In 2001, Geisel and Muhimbili University of Health and Allied Sciences in Tanzania began a research collaboration in the area of TB and HIV.
This partnership, known as the DarDar Programs has expanded to include extensive programs in research, training/capacity building and healthcare delivery. Over the years, faculty and students from Geisel, Dartmouth College, Tuck Business School and Thayer School of Engineering have participated in this broad based effort. In recent years, Dartmouth undergraduates and medical students have traveled to Dar es Salaam to work in the pediatric HIV clinic, participate in care on the wards of Muhimbili National hospital, assist in the conduct of research studies, and do public health outreach work.
Through a series of consecutive training grants from the Fogarty International Center of NIH beginning in 2003, several Tanzanian medical and research professionals have earned their MPH and PhD degrees from Geisel, and are now back in Tanzania helping to build research, education and clinical programs. In 2013, researchers from Geisel were awarded a five-year grant from the Fogarty International Center at the U.S. National Institutes of Health (NIH) to create a first-of-its-kind, HIV-TB-specific research institute in East Africa.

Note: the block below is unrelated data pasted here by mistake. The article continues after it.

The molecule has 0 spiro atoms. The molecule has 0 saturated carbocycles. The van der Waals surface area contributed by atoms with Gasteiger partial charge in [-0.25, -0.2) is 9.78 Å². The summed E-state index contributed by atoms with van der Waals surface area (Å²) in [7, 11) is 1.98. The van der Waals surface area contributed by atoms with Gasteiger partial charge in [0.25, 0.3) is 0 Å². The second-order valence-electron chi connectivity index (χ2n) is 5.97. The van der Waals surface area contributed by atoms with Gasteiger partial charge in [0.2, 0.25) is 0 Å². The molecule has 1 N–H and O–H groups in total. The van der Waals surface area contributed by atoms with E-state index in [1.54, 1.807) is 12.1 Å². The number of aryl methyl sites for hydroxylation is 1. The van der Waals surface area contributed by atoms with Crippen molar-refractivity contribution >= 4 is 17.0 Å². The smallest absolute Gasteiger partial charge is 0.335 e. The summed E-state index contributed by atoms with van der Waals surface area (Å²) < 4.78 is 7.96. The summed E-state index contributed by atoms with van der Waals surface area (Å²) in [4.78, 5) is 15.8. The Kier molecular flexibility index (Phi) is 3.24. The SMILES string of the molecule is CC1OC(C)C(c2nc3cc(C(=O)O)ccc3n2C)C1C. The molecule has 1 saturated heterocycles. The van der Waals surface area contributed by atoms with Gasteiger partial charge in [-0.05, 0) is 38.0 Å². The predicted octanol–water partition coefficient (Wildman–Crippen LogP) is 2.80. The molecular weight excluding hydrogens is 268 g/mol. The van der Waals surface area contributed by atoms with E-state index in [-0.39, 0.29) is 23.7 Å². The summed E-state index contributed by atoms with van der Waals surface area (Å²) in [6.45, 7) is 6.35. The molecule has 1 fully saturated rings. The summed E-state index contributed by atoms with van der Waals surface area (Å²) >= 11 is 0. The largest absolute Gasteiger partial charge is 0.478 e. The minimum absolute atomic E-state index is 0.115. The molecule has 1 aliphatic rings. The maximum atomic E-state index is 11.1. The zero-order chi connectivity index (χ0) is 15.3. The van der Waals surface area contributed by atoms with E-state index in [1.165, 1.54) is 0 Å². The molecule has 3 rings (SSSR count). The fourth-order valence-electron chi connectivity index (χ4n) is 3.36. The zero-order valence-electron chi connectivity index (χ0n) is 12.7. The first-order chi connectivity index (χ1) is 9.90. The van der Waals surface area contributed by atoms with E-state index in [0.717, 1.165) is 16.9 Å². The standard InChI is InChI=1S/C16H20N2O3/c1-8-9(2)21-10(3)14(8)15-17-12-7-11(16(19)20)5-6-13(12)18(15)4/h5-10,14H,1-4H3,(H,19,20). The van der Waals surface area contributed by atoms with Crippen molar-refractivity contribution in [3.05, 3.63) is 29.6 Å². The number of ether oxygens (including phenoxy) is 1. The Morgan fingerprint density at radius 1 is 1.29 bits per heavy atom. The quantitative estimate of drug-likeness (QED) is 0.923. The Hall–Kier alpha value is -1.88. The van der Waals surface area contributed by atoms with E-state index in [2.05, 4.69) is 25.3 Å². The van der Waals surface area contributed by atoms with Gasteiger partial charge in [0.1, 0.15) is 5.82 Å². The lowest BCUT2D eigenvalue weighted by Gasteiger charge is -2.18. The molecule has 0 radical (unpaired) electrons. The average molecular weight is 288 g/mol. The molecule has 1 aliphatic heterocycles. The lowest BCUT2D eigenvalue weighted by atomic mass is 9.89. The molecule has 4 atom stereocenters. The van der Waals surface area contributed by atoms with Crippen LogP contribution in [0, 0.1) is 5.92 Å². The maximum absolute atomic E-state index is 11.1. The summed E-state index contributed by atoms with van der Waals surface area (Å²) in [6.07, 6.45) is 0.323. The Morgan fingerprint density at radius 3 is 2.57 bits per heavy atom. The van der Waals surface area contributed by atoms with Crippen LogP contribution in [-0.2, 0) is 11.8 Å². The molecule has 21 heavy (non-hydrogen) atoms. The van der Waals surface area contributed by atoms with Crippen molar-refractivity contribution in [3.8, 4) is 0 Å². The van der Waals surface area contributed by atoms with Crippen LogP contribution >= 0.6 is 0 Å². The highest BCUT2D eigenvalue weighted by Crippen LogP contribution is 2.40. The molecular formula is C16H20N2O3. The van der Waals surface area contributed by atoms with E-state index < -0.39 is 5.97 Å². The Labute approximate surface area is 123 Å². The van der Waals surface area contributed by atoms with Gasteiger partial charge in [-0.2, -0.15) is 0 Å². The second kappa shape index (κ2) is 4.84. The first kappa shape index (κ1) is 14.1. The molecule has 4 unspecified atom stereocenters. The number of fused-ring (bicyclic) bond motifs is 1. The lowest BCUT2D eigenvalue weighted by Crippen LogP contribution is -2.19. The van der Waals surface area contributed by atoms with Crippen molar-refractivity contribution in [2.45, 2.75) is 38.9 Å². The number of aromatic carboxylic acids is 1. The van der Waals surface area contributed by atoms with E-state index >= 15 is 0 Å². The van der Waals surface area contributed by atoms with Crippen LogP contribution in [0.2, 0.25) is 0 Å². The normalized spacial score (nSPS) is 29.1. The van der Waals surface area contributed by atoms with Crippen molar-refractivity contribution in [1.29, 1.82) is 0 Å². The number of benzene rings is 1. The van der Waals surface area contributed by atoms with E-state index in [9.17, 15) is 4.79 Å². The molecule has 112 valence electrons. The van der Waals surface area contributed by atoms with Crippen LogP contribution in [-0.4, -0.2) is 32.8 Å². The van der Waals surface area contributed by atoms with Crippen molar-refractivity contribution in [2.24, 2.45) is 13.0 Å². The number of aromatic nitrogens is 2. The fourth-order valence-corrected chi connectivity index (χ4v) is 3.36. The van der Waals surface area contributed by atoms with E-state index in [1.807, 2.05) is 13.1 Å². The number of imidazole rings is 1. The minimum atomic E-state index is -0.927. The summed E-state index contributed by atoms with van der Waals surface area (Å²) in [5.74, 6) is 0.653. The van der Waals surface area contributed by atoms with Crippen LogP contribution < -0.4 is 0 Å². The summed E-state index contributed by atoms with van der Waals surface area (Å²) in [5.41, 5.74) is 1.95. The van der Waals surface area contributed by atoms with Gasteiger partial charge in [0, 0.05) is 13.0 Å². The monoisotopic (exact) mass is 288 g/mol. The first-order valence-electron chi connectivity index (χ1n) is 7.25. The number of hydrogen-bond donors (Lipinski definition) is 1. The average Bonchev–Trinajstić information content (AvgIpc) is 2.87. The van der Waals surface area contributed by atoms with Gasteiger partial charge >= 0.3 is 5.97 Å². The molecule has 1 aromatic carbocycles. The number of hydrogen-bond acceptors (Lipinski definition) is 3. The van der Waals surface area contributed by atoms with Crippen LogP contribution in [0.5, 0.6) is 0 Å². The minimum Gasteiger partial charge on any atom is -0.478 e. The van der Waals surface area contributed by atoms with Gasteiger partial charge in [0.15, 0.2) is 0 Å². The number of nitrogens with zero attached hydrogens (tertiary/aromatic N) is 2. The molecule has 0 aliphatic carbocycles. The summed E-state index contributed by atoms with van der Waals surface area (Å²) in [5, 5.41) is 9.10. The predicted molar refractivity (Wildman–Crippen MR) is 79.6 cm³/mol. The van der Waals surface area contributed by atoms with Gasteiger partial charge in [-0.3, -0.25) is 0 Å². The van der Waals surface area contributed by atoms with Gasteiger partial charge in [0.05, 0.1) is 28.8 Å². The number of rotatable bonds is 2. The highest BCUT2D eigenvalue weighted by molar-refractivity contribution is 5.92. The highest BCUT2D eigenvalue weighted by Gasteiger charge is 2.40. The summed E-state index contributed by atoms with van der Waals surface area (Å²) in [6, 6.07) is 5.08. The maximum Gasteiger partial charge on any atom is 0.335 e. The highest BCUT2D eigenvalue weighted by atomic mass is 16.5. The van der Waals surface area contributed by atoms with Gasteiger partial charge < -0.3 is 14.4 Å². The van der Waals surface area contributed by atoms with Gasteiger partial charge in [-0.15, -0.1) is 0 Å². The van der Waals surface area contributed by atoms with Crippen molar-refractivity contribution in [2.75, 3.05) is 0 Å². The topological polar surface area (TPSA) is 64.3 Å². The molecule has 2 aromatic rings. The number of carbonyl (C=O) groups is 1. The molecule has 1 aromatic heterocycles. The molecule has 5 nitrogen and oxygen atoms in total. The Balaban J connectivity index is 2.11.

Most significant to this endeavor has been the research work led by Geisel Professor Dr. Ford von Reyn to develop a new TB vaccine. The vaccine, known as DAR-901, has been jointly researched by von Reyn and colleagues in the United States and Tanzania.
Globally, there are more than 20 research groups working on novel TB vaccine development, and Dartmouth’s group is the first to have successfully completed an efficacy trial of one of the candidates. In 2014, Geisel and Aeras, a global nonprofit biotech, announced a collaboration to jointly conduct the necessary clinical testing of this promising new vaccine. Aeras is working with Geisel to manufacture the vaccine and support the first clinical trial. If confirmed as effective, DAR-901 will be the first new TB vaccine since 1928.
In 2006, the DarDar Pediatric Program (DPP) was established with funding from the Foundation for the Treatment of Children with AIDS. Housed in a site adjacent to an adult HIV care program, DPP provides specialized pediatric care to over 700 HIV-infected children and their parents/caregivers. Dartmouth faculty contribute to the management of this program, offering clinical guidance and expertise and providing opportunities for operations research to improve healthcare delivery of comprehensive HIV care to children and adolescents.
Dartmouth colleagues have also received funding to provide technical assistance to strengthening the public health curriculum at Muhimbili University’s School of Public Health and to support and further develop the university’s ethic review board.
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